Mike Rowe’s reality show has huge impact on nonprofit for veterans

The pantry at Downriver for Veterans is stocked with food for veterans in need.

Debbie Hill is the warehouse manager and a volunteer at Downriver for Veterans.

By Paula Neuman

What a difference a show makes. 

A recently aired episode of Facebook-based reality show “Returning the Favor” featured TV personality Mike Rowe doing a surprise makeover for nonprofit Downriver For Veterans in Wyandotte and its founder Rose Ann Rudisill (who goes by Ann). 

The program has hugely propelled the nonprofit’s presence, as well as the donations it receives and its ability to help veterans in need. The episode, released Nov. 27, has been viewed almost 6 million times so far. It has been shared online over and over by Downriver people and others it has inspired. 

“It’s had a worldwide impact,” said Debbie Hill, warehouse manager and board member at Downriver for Veterans. “We just blew up! It’s wonderful!” 

She said she’s getting calls from people all over the country. DFV’s warehouse on Fort Street is open Tuesdays and Thursdays, and the volunteers have had to expand its hours to accommodate all the new interest. 

“It’s been busy,” said DFV volunteer Bill Hedke. “People keep coming in dropping off money.” 

Here’s just one example: 

Former Downriver resident Amber Kundrat lives in Arizona. She and her husband were lying in bed watching stuff on their phones last week when she happened to see the program. She was moved by it. Her children, 14-year-old twins Kaden and Kianna, had been looking for a place to donate some of the money they earn housesitting and doing chores for a neighbor. 

“We showed them the video,” Kundrat said. 

And that’s all it took. 

Kundrat was in town recently visiting relatives, so she popped in to the Downriver for Veterans warehouse to meet Rudisill, and to give her an envelope with the twins’ donation. On the back of the envelope, the children wrote: “Thank you for your service.” 

Kundrat wasn’t the only one who popped in that morning. 

A polite young Navy veteran in need came in to see if he could get food. A woman, who said she had seen the Facebook program, brought in a blind veteran she knows who needs help and has been stymied by the federal agencies and their paperwork. 

One of the services DFV provides for veterans Downriver — many of whom don’t have transportation to the Veterans Benefits Administration in downtown Detroit — is help with the paperwork. 

Rudisill knows all about it. She is a Vietnam-era Air Force veteran herself. She was serving as a mentor in the Downriver Regional Veterans Treatment Court in Southgate a few years ago when she realized that many Downriver veterans are sometimes without basic needs — food, clothing and more — and have no way to get to Detroit for VA services. 

“I could not sit back and do nothing,” Rudisill said. 

She formed DFV in 2017, and slowly, word began to spread about its services.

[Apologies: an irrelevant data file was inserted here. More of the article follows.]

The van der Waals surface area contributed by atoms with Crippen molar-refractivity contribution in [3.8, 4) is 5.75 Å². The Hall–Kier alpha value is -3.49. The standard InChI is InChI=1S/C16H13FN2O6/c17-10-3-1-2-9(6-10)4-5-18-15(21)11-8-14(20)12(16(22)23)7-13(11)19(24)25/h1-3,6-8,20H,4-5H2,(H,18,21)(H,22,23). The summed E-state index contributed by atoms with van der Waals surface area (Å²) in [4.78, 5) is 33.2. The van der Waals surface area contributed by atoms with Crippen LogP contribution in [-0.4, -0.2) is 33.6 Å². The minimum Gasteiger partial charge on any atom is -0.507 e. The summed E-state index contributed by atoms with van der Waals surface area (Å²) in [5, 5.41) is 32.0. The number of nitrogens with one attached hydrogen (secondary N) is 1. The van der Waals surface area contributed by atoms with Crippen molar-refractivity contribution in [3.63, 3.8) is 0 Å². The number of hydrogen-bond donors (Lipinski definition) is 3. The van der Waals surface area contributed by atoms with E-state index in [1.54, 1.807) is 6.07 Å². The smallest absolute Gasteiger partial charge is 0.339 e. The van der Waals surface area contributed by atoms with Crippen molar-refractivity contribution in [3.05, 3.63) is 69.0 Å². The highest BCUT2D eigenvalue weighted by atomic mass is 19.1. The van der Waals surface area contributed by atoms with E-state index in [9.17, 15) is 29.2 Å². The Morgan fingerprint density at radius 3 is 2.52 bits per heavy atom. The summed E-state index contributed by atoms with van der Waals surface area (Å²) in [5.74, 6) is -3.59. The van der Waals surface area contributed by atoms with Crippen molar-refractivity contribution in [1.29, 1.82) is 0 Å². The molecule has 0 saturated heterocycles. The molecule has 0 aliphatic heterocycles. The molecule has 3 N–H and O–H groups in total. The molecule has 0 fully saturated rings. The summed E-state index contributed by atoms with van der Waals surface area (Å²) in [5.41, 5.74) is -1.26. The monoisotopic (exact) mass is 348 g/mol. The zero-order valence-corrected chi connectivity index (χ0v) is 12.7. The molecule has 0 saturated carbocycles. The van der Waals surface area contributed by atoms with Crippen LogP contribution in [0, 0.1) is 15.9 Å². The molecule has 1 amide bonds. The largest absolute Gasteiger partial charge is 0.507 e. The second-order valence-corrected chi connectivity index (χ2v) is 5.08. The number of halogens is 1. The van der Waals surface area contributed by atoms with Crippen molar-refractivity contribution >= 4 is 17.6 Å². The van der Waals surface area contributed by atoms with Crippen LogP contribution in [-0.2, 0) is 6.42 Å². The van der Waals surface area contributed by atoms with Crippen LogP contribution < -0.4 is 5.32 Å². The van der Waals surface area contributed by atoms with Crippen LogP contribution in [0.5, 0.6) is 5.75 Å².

Hill came into the warehouse early on to donate food. Her husband is a Navy veteran and most of the men in her family also are veterans. 

“I sat down and talked with Ann,” Hill said. “I love what she’s doing. She fights for our veterans and she gets what she wants. She’s a spitfire.” 

Hill joined DFV as a volunteer, and really enjoys working at the warehouse and with the organization’s clients. 

“Most of the veterans we help are like family to us,” Hill said. 

With the donations, including $30,000 from Mike Rowe, DFV has been able to buy a handicap accessible van to get veterans in wheelchairs to medical appointments or wherever they need to go.

The warehouse is stocked with donated food, clothing, furniture and hygiene products, and Rudisill and her volunteers box up food and other sundries to make regular deliveries to veterans in need who can’t get there. DFV helps veterans with housing and transportation needs, as well. 

“As soon as we say we need something for a veteran, we get it,” Hill said. 

Local businesses and veterans groups such as the VFW and the American Legion help out often. The “Returning the Favor” video explains all about DFV and Rudisill’s mission, and shows off Wyandotte, as well. 

Rowe, with help from Rudisill’s friends and her cadre of volunteers, managed to surprise her with the makeover of the building and the show in August. Keeping the secret before the big reveal was a challenge. 

“We had to keep it quiet,” Hill said with a laugh. “We were so happy when it was over, because could finally open our mouths.” 

Wyandotte Mayor Joe Peterson, a Vietnam veteran and a member of DFV’s advisory board, was on hand with many others to welcome Rudisill back to the warehouse to see the surprise makeover. The mayor said he was very proud to know her and help with her work. Another advisory board member is Congresswoman Debbie Dingell (D-Dearborn). 

If Rudisill runs into a veteran with a problem she can’t solve, she calls on Dingell for help, Hill said. One way or another, DFV gets the job done. 

“If you lead with your heart and you’re transparent and you truly care about people and you have nothing to lose, then you know what you’re doing is right,” Rudisill posted on the DFV Facebook page. “I love our veterans and I will go to the highest mountain to fight for you and I will get you everything I can.” 

DFW is holding a Pancake Brunch with Santa fundraiser from 11 a.m. to 3 p.m. Dec. 16 at PLAV Post 74, 963 Oak St., Wyandotte. The cost is $10 for adults and $5 for children. Those attending are asked to bring a $5 “”wrapped white elephant gift” for a local veteran marked whether the gift is for a man or a woman. Photos with Santa will be free of charge. 

Leave a Reply

Your email address will not be published. Required fields are marked *